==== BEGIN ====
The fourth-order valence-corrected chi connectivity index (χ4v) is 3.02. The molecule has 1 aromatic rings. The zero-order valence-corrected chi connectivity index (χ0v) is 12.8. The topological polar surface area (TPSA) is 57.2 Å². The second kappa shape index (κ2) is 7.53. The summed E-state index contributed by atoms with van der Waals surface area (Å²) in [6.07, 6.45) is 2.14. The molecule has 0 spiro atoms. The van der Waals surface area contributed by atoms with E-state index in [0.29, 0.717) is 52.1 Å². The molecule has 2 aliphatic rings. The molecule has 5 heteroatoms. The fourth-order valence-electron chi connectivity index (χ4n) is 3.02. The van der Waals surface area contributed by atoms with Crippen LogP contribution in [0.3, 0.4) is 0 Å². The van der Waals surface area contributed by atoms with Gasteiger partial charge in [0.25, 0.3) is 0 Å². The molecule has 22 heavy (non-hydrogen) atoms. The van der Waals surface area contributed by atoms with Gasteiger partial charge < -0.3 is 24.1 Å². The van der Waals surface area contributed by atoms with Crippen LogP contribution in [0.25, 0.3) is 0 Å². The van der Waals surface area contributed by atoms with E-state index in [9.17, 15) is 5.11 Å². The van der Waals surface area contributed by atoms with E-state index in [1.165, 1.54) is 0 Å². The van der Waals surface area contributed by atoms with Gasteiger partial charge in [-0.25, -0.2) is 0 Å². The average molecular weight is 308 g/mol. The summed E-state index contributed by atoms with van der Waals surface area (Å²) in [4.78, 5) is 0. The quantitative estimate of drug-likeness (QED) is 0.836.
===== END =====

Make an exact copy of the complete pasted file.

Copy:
The fourth-order valence-corrected chi connectivity index (χ4v) is 3.02. The molecule has 1 aromatic rings. The zero-order valence-corrected chi connectivity index (χ0v) is 12.8. The topological polar surface area (TPSA) is 57.2 Å². The second kappa shape index (κ2) is 7.53. The summed E-state index contributed by atoms with van der Waals surface area (Å²) in [6.07, 6.45) is 2.14. The molecule has 0 spiro atoms. The van der Waals surface area contributed by atoms with E-state index in [0.29, 0.717) is 52.1 Å². The molecule has 2 aliphatic rings. The molecule has 5 heteroatoms. The fourth-order valence-electron chi connectivity index (χ4n) is 3.02. The van der Waals surface area contributed by atoms with Crippen LogP contribution in [0.3, 0.4) is 0 Å². The van der Waals surface area contributed by atoms with Gasteiger partial charge in [0.25, 0.3) is 0 Å². The molecule has 22 heavy (non-hydrogen) atoms. The van der Waals surface area contributed by atoms with Gasteiger partial charge < -0.3 is 24.1 Å². The van der Waals surface area contributed by atoms with Crippen LogP contribution in [0.25, 0.3) is 0 Å². The van der Waals surface area contributed by atoms with E-state index in [9.17, 15) is 5.11 Å². The van der Waals surface area contributed by atoms with E-state index in [1.165, 1.54) is 0 Å². The van der Waals surface area contributed by atoms with Gasteiger partial charge in [-0.25, -0.2) is 0 Å². The average molecular weight is 308 g/mol. The summed E-state index contributed by atoms with van der Waals surface area (Å²) in [4.78, 5) is 0. The quantitative estimate of drug-likeness (QED) is 0.836.